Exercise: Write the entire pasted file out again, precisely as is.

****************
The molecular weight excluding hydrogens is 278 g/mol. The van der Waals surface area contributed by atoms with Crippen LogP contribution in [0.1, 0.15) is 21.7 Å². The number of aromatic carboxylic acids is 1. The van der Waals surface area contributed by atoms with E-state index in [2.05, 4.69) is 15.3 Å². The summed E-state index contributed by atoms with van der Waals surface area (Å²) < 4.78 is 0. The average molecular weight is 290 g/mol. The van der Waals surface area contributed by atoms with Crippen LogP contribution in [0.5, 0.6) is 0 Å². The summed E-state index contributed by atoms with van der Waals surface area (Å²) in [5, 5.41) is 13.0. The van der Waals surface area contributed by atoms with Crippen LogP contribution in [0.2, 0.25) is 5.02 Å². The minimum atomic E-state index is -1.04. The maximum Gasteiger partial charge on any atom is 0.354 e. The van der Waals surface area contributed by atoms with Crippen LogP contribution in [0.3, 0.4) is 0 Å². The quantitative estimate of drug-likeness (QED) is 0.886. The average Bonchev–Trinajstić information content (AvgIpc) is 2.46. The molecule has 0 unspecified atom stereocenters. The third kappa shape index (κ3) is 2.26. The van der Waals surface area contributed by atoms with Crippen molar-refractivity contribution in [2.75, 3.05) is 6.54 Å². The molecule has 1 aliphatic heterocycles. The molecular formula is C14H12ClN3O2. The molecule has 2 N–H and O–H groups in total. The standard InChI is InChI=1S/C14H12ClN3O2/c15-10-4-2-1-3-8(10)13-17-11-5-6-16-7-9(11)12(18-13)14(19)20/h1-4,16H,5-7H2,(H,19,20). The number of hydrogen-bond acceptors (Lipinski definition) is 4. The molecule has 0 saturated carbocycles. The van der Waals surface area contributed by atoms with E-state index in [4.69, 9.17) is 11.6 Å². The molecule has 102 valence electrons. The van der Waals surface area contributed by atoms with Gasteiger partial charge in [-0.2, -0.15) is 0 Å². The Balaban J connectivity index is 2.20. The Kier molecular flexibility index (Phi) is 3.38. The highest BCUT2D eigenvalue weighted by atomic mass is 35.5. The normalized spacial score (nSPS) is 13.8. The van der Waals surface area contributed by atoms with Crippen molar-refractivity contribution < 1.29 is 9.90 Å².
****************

The molecular weight excluding hydrogens is 278 g/mol. The van der Waals surface area contributed by atoms with Crippen LogP contribution in [0.1, 0.15) is 21.7 Å². The number of aromatic carboxylic acids is 1. The van der Waals surface area contributed by atoms with E-state index in [2.05, 4.69) is 15.3 Å². The summed E-state index contributed by atoms with van der Waals surface area (Å²) < 4.78 is 0. The average molecular weight is 290 g/mol. The van der Waals surface area contributed by atoms with Crippen LogP contribution in [0.5, 0.6) is 0 Å². The summed E-state index contributed by atoms with van der Waals surface area (Å²) in [5, 5.41) is 13.0. The van der Waals surface area contributed by atoms with Crippen LogP contribution in [0.2, 0.25) is 5.02 Å². The minimum atomic E-state index is -1.04. The maximum Gasteiger partial charge on any atom is 0.354 e. The van der Waals surface area contributed by atoms with Crippen LogP contribution in [0.3, 0.4) is 0 Å². The quantitative estimate of drug-likeness (QED) is 0.886. The average Bonchev–Trinajstić information content (AvgIpc) is 2.46. The molecule has 0 unspecified atom stereocenters. The third kappa shape index (κ3) is 2.26. The van der Waals surface area contributed by atoms with Crippen molar-refractivity contribution in [2.75, 3.05) is 6.54 Å². The molecule has 1 aliphatic heterocycles. The molecular formula is C14H12ClN3O2. The molecule has 2 N–H and O–H groups in total. The standard InChI is InChI=1S/C14H12ClN3O2/c15-10-4-2-1-3-8(10)13-17-11-5-6-16-7-9(11)12(18-13)14(19)20/h1-4,16H,5-7H2,(H,19,20). The number of hydrogen-bond acceptors (Lipinski definition) is 4. The molecule has 0 saturated carbocycles. The van der Waals surface area contributed by atoms with E-state index in [4.69, 9.17) is 11.6 Å². The molecule has 102 valence electrons. The van der Waals surface area contributed by atoms with Gasteiger partial charge in [-0.2, -0.15) is 0 Å². The Balaban J connectivity index is 2.20. The Kier molecular flexibility index (Phi) is 3.38. The highest BCUT2D eigenvalue weighted by atomic mass is 35.5. The normalized spacial score (nSPS) is 13.8. The van der Waals surface area contributed by atoms with Crippen molar-refractivity contribution < 1.29 is 9.90 Å².